Fourth, there is the issue of mental illness among our jailed population. Corrections workers have estimated that as much as 90% of people held at OCCC are mentally ill, substance dependent, homeless, or a combination of all three. As Alisa Roth documented in her book, “Insane: America’s Criminal Treatment of Mental Illness,” incarceration exacerbates mental illness, particularly when there are large dysfunctions in the prison system as there are here in Hawaii.

Diversion for people with mental illness is the more humane and effective way to address this problem. Honolulu has already met with some success in diverting people with mental illness from jail too. 

Incarcerating them is unreasonable and cruel.

Finally, there is the cost of building a new facility. Estimates for the construction cost of a new jail range from $400 million to $1 billion dollars. In a city with water, housing, and health care system crises, do we really want to spend a billion dollars on a jail when there are more humane and cost-effective alternatives for many of those accused or convicted of crimes?

Incarceration ultimately is contrary to principles of restorative justice.

Those calling for more and faster expansion of our prison system are playing a shell game, playing on reasonable and genuine concerns among the public while ignoring the ongoing expansion already happening and the harms that more incarceration will bring.

Many people will support the idea of a new jail because they regularly witness disorder and crime in Honolulu. They want public safety and order, and they deserve it.

A new jail may be intuitively attractive in that regard, but sometimes our intuitions betray us. That’s the case in the U.S., where mass incarceration has obfuscated and naturalized the violence and dysfunction of our prison system.

The best way to improve our community and keep everyone safe is to decrease our incarcerated population by addressing social problems with therapeutic, restorative, and rehabilitative practices when possible. A new jail will only divert us from that path.

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About the Authors

Nicholas Chagnon

Nicholas Chagnon is a senior lecturer at UH Manoa in the Departments of Sociology and Women, Gender, and Sexuality Studies. He teaches criminology and sociology courses, and researches topics such as police reform and gender violence.

Colleen Rost-Banik

Colleen Rost-Banik is an instructor at UH Manoa in the Department of Sociology. She also teaches sociology and creative writing courses at the Women’s Community Correctional Center.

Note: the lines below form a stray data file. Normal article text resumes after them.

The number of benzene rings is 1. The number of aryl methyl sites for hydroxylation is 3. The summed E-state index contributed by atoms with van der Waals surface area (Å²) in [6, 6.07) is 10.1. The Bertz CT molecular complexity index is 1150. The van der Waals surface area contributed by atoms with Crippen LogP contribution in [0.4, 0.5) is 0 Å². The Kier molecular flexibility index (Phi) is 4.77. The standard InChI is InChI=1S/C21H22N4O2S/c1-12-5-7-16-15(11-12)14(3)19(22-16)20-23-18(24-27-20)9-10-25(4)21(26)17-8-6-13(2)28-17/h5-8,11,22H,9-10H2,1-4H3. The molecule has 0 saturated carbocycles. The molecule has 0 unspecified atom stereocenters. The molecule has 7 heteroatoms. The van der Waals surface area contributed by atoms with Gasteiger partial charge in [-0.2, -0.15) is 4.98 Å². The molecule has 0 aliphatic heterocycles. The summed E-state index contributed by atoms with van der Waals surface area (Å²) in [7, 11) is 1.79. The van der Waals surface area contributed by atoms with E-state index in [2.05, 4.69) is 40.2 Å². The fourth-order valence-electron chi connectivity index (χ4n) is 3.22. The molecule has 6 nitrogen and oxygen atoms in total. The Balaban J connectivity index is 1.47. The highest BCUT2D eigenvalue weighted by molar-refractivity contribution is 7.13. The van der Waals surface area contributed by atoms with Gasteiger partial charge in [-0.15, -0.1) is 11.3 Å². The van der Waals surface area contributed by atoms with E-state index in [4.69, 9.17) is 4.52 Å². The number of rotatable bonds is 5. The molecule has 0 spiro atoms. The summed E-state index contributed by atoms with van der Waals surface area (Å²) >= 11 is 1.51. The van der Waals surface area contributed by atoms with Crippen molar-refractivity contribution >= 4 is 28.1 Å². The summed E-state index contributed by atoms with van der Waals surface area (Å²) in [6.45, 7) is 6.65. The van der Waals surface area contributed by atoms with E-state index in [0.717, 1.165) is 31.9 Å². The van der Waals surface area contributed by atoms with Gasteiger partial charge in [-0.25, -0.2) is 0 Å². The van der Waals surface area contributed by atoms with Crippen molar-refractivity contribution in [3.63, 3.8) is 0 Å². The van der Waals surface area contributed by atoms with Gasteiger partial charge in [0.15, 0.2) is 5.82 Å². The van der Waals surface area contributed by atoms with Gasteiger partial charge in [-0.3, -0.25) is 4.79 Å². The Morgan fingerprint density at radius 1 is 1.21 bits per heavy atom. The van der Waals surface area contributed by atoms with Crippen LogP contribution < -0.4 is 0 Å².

Latest Comments (0)

I am sure most citizens would agree with this article but, I am not one of them. Sorry but I have no sympathy for law breakers and would feel safer if the criminals stayed the full term. Inhumane conditions may help deter criminals from returning to OCCC.

Westocohfd · 3 months ago

Obviously a controversial subject that deserves debate, study and hopefully conclusion. However, it's hard to imagine, in today's video happy society, where evidence is readily available for all to see, that there are many "innocent" inmates jailed only because they cannot meet bail. I would agree that there is a need for rehabilitation, but doubtful that it can be properly done here in Hawaii, just because the state has a dismal record of being able to do anything competent. As for building a new jail, maybe not. How about repurposing Halawa to become the new OCCC and sending all of those inmates to Arizona prisons where if costs half as much per head to house prisoners and where there is substantial rehab programs available. Finally, the concept of keeping felons in their community for their support network to help them, please tell me how? Broken families and other criminal networks supporting those convicted, does not sound like a logical solution. You are in prison because you are being punished for crimes against others, it's not supposed to be a vacation, it's a deterrent.

wailani1961 · 3 months ago

Thank you both, Nicholas and Colleen for writing this article. It is a topic that deserves much more attention.

Kathleen · 3 months ago